Single game knockout. Anything can happen. Everyone thinking Canada/US and Sweden/Russia for sure in the semis hasn't been paying attention for the last twenty years or so.
- You know who has more medals in the last five best on bests than anyone? The Finns. They have four. Two silvers and two bronze.
- the quarters will be really interesting. The Russians have also struggled to score and they will face the Finns. The Americans will probably face the Czechs who have been hampered by some terrible lineup choices so far. I wonder if they're just playing possum because while they're nowhere near the quality of the Czech teams of old they still have a lot of good hockey players and if they put it together with some goaltending they could surprise. To me the USA is one of the top two teams (I figured them for top three but rate them higher than the Swedes now due to the latter's injuries) and they should go through to the semis but again ... single knockout
As for the Canadians well it will likely be the Swiss and so we will see a repeat of Sunday's game. The thing with a game like that is that if shit falls your way it can turn into a blowout. If Kunitz beats Rask, if Toews doesn't stumble on the wrap, if Carter tucks that backhand in then its no contest. They didn't, sometimes you don't but I really had little problem with how Canada played. The Finns are a decent club even with their injury issues and Canada totally controlled the game. Sure it would have been nice to have more finish but Rask is excellent and the Finns played a tactically perfect game. When it went to OT I turned to the boy and said Canada will end it now and they did, that extra bit of ice was all they needed.
So against the Swiss as I noted we will see more of the same and Canada will need to either create that extra ice somehow or get a little bit more luck. Maybe they fail in both respects and lose because hockey but my guess is they will go through. The team is too good I think, its so deep up front, they are fast and they own the puck and while it would be nice for a forward other than Carter to score I honestly can't see what more they can do but to keep at it. The good news is that if they get by the Swiss then unless they see the Finns again they should see a lot more open ice and I think that is a game that plays to the team's strengths.
Would I change anything? I thought Bergeron and Benn with Crosby were just fine. Carter has been one of their best forwards (did you see him catch Grabner? Amazing.) but he and Toews and Marleau have been very good so while part of me says move him to Crosby's flank another part of me says why bother? Crosby has been excellent and his line has generated chances and what more can you want? Other than goals of course lol. But really there is no magic bullet here. All four lines generated chances against the Finns and will do the same on Wednesday and they just need to cash some of them in.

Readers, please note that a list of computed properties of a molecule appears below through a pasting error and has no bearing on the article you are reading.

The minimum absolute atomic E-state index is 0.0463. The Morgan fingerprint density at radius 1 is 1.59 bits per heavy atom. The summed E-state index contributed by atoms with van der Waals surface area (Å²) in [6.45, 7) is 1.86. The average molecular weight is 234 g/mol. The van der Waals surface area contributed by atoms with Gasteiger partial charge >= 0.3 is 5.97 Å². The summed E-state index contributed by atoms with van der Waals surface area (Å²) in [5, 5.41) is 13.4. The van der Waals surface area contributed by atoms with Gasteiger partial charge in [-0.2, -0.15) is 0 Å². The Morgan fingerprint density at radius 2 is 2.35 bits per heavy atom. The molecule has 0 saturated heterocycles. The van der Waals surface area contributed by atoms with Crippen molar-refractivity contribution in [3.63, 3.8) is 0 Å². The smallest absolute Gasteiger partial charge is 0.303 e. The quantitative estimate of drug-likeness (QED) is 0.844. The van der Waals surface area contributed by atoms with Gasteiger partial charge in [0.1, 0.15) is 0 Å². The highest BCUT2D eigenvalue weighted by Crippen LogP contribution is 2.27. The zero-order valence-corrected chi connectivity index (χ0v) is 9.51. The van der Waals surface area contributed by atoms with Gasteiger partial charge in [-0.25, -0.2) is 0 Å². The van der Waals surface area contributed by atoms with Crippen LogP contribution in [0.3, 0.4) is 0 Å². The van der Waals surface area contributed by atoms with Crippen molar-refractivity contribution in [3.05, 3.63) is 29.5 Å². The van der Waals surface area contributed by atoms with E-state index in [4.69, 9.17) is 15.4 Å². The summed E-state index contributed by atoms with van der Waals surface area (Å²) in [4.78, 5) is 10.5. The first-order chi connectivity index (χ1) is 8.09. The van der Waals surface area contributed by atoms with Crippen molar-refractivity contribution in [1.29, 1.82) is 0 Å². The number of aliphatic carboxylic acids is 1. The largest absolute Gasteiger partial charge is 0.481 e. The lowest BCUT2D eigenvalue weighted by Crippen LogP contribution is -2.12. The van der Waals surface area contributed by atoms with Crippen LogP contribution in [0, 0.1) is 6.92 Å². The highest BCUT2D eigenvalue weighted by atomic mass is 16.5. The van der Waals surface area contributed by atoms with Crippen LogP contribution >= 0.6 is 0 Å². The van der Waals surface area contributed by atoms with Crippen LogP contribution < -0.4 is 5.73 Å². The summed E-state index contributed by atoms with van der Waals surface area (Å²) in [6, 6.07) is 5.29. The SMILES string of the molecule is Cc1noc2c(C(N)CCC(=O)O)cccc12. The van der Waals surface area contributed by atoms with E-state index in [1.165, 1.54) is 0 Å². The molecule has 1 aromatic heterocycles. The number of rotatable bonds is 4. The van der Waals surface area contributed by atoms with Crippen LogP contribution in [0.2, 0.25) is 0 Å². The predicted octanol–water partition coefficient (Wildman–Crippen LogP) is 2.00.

Kunitz had his best game against the Finns and this is pretty funny because he is there because of Sid and yet he was terrible in the first two games and as soon as he got demoted he had a strong game. And the Swiss game is going to need a mule who can tap one in from the corner of the crease. That said he probably should come out for St. Louis. Honestly though while I love St Louis he did nothing in Torino and he did nothing against the Austrians either. That said if the big issue is scoring you want to have your best scorers in the lineup so to me its a no brainer.
And for the same reason I'd slot Subban in in Hamhuis' place. I understand why Hamhuis was the seventh man against the Finns, as Jon Willis noted, all of the question marks are on the left side and if Vlasic or Bouwmeester faltered you wanted an alternative. They were fine so you slot in PK. He adds that creativity and offensive acumen.
That's all I'd do. Canada has the best team I think. Its what I thought before the tournament and what I still believe. So they have probably a forty to fifty percent chance of winning it, maybe less, which is also what I thought before it got underway. Its not easy to win these things. That's just the way it is.
Posted by Black Dog at 8:12 PM